Deep South singer captures heart of a nation

Singer-songwriter hopes to help restore harmony to region.

By Somchai Huasaikul for Khabar Southeast Asia in Hat Yai

September 05, 2013
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His heartfelt song brought a nation to tears. Now 29-year-old singer-songwriter Somchai Nilsri hopes he can help restore harmony to his native Deep South, where a violent insurgency has shattered thousands of lives since it escalated in 2004.

  • Somchai Nilsri gives the thumbs-up after his victory in the final round of Thailand's Got Talent. The 29-year-old singer-songwriter stirred the nation with a tune he penned himself, recalling more harmonious times in his native Deep South. [Somchai Huasaikul/Khabar]

    Somchai Nilsri gives the thumbs-up after his victory in the final round of Thailand's Got Talent. The 29-year-old singer-songwriter stirred the nation with a tune he penned himself, recalling more harmonious times in his native Deep South. [Somchai Huasaikul/Khabar]

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On August 29th, Somchai won the final round of the Thailand's Got Talent 2013 competition, winning a majority of votes submitted by contest viewers via SMS. The triumph came with a prize of 10 million baht ($312,917). He plans to use part of the award to set up a charitable foundation to help victims of the insurgency.

His hopes for peace were conveyed in the winning song, titled "Yaak hai ban rao pen meuan derm' ('I want our home to return to how it was before').

"I was born in Pattani and grew up in Panare District. Back then the Thai Buddhist and Muslim communities got along so well," he said during an interview on the popular news show Joh Khao Den. "Thai Buddhists worked the fields and plantations, while the Muslim communities earned their living at sea catching fish. It was normal and safe to drive our crops to their villages and trade them for fish, which benefitted both communities."

"In Panare it was always safe to go out at any time, but now after 5pm or 6pm, everything falls silent and the only people on the roads are security forces," he said.

The song, he explained, came to him spontaneously after he travelled by motorcycle in order to report for his mandatory military conscription. A friend, he explained, helped him avoid a firefight between insurgents and security forces.

"I just want to be able to trade and hang out with my Muslim friends like we used to; that's all," he said in the interview, hosted by famous TV personality Sorayut Suthasanachinda.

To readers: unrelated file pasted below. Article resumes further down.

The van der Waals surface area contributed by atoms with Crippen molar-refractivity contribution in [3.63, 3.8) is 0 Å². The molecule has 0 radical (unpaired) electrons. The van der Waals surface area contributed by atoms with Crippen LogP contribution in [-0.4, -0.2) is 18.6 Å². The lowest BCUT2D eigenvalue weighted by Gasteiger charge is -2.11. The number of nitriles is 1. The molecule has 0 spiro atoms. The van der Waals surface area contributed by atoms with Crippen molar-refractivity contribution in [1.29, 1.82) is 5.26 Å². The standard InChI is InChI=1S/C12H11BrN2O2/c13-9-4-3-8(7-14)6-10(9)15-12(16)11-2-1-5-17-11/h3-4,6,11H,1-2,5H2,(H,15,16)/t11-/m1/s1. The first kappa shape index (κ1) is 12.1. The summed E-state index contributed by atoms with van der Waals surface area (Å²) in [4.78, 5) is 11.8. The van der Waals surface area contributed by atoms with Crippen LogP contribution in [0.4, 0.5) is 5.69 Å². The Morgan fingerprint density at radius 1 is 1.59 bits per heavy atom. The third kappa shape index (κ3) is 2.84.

Song expresses "pain of people who have suffered"

Speaking to reporters after the result, Pattani DJ Atthaya Nakthong described Somchai as a "man with a dream who never stopped trying to make his dream come true."

"He loves his place of birth very much, loves peace and unity, and who always works to improve society. Whenever a bad incident happens in our place of birth, he always wants to give moral support to the people there, helping as much as he can," said Atthaya, a close friend of the singer. "When he sings the songs that he has written for the people there, they break down in tears because his words touch the heart so deeply and carry the pain of the people who have suffered directly from all the violence," she said.

His song contest triumph brought joy not only at home, but abroad. Among his admirers is Rusneeta Awae, a young Muslim woman who is originally from Tak Bai District in Narathiwat. Currently, she studies accounting and finance at Monash University in Australia under a Thai government scholarship.

"I was very proud of him; his performance was very good. He showed the real feeling of people from Southern Thailand and the story in his song was meaningful, but I never thought that he would be the winner," she told Khabar Southeast Asia by e-mail. "It really surprised me and my friends here; we all cheered him on and I am pretty sure that all the people in southern part were cheering him as well."

Pornchita Na Songkhla ('Benz'), one of three judges who gave Somchai the thumbs-up in earlier rounds, described him as "truly extraordinary".

"I was pleased to see him show so much courage in expressing his feelings about what he loves before all the Thai people. He is a source of inspiration for all Thais who think outside of the box and dare to continually pursue excellence," said the 33-year-old judge and former model in comments to the song contest's TV audience.

Reader Comments
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    • les man
      October 26, 2013 @ 08:10:13PM
    • i belive,freedom should be...and now to rediscover the dream
    • Ian Wensor
      October 26, 2013 @ 12:10:15AM
    • For as long as radical Muslims resort to suicide attacks which result in the killing of innocent women and children, there can be no religious harmony, only hatred and chaos. Those that live by the sword must be prepared to die by the sword or suffer the consequences.
    • Parlindungan
      October 21, 2013 @ 02:10:07PM
    • Every person has their own rights, including the right to live, the right to have independence and the right to choose their religion. What has happened to our brothers and sisters in Thailand shows that there is no religious harmony as the freedom of worship is eliminated, especially for Muslims. I salute all who still care about their brothers and sisters regardless of religion.
    • Ian Wensor
      October 7, 2013 @ 10:10:00PM
    • Very commendable but surely there are more newsworthy topics of interest.

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